Background and purpose: The polyphenolic compounds present in green tea show cancer chemopreventive effects in many animal tumor models. Epidemiologic studies have also suggested that green tea consumption might be effective in the prevention of certain human cancers. We investigated the effect of green tea polyphenols and the major constituent, epigallocatechin-3-gallate, on the induction of apoptosis (programmed cell death) and regulation of cell cycle in human and mouse carcinoma cells.
Methods: Human epidermoid carcinoma cells (cell line A431), human carcinoma keratinocyte (cell line HaCaT), human prostate carcinoma cells (cell line DU145), mouse lymphoma cells (cell line L5178Y), and normal human epidermal keratinocytes (NHEKs) were used. Apoptosis was assessed by 1) the formation of internucleosomal DNA fragments by agarose gel electrophoresis, 2) confocal microscopy, and 3) flow cytometry after tagging the DNA fragments by fluorescence label. The distribution of cells in different phases of the cell cycle was analyzed by flow cytometry.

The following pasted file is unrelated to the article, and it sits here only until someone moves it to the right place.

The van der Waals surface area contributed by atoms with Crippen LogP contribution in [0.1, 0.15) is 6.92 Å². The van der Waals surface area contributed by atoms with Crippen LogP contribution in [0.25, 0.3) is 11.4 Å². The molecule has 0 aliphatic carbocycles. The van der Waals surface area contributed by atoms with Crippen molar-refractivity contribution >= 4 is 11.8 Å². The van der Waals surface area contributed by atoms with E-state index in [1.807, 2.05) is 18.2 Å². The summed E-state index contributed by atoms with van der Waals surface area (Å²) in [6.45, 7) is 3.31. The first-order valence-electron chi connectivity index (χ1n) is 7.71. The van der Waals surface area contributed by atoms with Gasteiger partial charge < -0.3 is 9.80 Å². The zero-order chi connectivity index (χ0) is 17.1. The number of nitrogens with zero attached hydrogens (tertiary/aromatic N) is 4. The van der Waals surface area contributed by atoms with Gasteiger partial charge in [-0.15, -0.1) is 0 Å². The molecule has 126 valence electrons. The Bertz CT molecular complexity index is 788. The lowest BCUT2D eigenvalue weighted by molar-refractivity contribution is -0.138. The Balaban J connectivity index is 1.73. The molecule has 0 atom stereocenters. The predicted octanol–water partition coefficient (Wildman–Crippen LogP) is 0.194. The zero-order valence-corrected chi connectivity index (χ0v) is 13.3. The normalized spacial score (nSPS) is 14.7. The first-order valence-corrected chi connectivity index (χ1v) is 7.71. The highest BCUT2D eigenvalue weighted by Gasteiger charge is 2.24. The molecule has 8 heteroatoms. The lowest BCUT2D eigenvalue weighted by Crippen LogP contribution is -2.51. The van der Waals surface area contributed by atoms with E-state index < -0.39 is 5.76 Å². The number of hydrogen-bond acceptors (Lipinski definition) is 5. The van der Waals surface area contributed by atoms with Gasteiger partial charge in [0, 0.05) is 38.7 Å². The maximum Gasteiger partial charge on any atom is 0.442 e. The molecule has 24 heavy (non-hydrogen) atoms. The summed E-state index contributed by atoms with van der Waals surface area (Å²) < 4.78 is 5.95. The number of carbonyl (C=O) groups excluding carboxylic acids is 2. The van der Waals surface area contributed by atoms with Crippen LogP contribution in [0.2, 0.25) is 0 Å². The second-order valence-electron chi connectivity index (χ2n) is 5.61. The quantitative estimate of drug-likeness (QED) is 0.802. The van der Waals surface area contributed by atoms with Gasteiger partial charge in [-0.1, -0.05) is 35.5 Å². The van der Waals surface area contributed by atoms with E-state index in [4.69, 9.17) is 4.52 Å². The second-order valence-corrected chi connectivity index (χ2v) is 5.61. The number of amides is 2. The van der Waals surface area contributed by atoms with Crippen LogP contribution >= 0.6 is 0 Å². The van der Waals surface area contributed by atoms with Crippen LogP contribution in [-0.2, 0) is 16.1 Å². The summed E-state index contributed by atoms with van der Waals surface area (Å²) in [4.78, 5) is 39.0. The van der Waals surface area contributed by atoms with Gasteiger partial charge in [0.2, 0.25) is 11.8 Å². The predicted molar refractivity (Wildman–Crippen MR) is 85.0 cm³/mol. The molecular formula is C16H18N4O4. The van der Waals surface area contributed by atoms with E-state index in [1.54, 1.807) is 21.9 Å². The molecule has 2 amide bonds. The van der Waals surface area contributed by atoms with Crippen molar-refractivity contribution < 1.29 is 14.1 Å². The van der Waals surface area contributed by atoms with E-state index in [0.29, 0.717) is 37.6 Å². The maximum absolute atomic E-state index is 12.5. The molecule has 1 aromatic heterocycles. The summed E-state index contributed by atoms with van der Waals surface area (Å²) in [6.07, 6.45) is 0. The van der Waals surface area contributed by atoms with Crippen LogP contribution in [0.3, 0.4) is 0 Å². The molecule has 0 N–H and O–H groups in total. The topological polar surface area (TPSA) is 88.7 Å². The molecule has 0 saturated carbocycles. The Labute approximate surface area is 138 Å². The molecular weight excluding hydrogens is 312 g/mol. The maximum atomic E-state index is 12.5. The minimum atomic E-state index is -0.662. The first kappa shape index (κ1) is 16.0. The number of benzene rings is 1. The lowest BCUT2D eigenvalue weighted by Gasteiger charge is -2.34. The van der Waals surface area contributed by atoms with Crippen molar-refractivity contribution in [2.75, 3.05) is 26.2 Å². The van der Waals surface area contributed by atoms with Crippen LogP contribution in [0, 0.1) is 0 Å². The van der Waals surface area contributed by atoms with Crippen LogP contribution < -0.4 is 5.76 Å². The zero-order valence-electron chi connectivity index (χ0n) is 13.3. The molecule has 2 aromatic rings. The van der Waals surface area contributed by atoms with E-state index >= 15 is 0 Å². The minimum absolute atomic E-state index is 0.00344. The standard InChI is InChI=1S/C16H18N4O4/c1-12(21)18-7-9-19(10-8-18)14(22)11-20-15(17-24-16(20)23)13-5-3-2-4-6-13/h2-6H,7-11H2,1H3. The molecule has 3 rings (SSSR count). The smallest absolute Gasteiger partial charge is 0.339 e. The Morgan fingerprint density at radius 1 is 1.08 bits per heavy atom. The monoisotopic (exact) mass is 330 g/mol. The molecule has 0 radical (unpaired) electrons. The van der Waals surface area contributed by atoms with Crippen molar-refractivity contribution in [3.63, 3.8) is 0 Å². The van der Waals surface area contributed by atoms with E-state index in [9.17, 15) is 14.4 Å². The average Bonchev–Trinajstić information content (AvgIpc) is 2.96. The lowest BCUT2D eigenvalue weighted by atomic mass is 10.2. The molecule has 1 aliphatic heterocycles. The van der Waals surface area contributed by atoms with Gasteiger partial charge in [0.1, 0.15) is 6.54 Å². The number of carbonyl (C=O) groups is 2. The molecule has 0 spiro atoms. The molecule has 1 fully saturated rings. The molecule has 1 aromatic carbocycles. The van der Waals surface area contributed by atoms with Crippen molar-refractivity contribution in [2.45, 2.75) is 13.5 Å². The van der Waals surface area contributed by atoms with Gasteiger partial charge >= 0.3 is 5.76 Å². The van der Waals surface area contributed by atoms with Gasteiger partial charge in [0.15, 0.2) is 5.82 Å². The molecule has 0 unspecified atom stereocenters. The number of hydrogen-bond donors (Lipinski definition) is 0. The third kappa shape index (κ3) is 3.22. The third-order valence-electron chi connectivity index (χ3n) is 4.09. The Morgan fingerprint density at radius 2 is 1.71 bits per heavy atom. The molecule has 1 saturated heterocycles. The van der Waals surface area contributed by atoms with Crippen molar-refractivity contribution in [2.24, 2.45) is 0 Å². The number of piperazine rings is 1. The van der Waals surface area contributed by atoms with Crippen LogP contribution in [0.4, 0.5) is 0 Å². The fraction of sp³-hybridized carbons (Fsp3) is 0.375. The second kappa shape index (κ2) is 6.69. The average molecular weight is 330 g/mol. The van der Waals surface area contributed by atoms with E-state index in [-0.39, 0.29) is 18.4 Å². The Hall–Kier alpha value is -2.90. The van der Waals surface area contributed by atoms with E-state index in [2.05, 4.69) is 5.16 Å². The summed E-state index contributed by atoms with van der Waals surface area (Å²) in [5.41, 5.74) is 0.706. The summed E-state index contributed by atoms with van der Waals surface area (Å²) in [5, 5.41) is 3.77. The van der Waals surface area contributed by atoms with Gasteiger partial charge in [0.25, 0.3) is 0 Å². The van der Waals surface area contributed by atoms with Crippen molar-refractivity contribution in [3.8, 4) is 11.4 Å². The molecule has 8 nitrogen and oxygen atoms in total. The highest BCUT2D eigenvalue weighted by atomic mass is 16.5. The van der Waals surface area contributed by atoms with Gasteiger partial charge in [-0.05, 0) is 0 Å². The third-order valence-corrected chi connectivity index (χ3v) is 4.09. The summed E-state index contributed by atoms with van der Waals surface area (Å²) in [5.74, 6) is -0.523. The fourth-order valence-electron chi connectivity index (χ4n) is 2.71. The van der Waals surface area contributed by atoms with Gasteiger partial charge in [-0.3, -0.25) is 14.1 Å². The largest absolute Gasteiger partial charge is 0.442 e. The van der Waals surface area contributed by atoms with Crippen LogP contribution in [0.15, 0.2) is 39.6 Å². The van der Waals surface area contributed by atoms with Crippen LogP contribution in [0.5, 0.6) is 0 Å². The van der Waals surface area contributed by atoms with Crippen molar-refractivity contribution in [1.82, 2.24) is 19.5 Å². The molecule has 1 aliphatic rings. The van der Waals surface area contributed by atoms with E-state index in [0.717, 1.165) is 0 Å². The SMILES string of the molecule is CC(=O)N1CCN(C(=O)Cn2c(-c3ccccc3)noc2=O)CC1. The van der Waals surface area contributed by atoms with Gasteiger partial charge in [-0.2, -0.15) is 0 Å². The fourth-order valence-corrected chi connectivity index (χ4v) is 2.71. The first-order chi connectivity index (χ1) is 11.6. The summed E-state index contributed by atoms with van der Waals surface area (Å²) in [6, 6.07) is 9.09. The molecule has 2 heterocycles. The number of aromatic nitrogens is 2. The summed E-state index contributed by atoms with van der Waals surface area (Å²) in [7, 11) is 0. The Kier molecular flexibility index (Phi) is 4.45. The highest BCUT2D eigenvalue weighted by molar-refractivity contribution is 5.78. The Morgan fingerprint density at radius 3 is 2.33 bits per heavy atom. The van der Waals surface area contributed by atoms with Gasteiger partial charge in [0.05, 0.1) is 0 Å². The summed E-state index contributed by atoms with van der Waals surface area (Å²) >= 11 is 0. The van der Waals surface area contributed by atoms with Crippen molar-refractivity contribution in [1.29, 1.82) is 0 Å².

Results: Treatment of A431 cells with green tea polyphenols and its components, epigallocatechin-3-gallate, epigallocatechin, and epicatechin-3-gallate, resulted in the formation of internucleosomal DNA fragments, characteristic of apoptosis. Treatment with epigallocatechin-3-gallate also resulted in apoptosis in HaCaT, L5178Y, and DU145 cells, but not in NHEK. Confocal microscopy and flow cytometry confirmed the findings. The DNA cell cycle analysis showed that in A431 cells, epigallocatechin-3-gallate treatment resulted in arrest in the G0-G1 phase of the cell cycle and a dose-dependent apoptosis.
Conclusions: Green tea may protect against cancer by causing cell cycle arrest and inducing apoptosis. It needs to be evaluated in human trials.